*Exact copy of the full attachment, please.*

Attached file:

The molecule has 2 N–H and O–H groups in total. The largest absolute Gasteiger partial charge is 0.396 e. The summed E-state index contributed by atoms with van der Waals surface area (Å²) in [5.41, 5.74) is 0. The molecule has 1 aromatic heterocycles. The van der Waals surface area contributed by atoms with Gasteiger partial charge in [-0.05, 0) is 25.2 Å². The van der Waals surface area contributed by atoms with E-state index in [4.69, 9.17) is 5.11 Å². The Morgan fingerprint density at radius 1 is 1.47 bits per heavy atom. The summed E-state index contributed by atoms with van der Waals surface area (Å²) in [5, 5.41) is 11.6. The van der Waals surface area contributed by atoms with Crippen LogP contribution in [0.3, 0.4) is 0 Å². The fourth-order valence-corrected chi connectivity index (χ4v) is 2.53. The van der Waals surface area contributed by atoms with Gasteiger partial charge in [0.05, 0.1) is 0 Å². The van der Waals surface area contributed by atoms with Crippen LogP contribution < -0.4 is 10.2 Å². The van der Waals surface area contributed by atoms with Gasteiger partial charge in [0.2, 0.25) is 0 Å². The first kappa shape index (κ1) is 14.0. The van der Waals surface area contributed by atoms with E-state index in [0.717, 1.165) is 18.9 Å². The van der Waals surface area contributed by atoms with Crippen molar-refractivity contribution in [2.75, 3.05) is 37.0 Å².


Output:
The molecule has 2 N–H and O–H groups in total. The largest absolute Gasteiger partial charge is 0.396 e. The summed E-state index contributed by atoms with van der Waals surface area (Å²) in [5.41, 5.74) is 0. The molecule has 1 aromatic heterocycles. The van der Waals surface area contributed by atoms with Gasteiger partial charge in [-0.05, 0) is 25.2 Å². The van der Waals surface area contributed by atoms with E-state index in [4.69, 9.17) is 5.11 Å². The Morgan fingerprint density at radius 1 is 1.47 bits per heavy atom. The summed E-state index contributed by atoms with van der Waals surface area (Å²) in [5, 5.41) is 11.6. The van der Waals surface area contributed by atoms with Crippen LogP contribution in [0.3, 0.4) is 0 Å². The fourth-order valence-corrected chi connectivity index (χ4v) is 2.53. The van der Waals surface area contributed by atoms with Gasteiger partial charge in [0.05, 0.1) is 0 Å². The van der Waals surface area contributed by atoms with Crippen LogP contribution < -0.4 is 10.2 Å². The van der Waals surface area contributed by atoms with Gasteiger partial charge in [0.2, 0.25) is 0 Å². The first kappa shape index (κ1) is 14.0. The van der Waals surface area contributed by atoms with E-state index in [0.717, 1.165) is 18.9 Å². The van der Waals surface area contributed by atoms with Crippen molar-refractivity contribution in [2.75, 3.05) is 37.0 Å².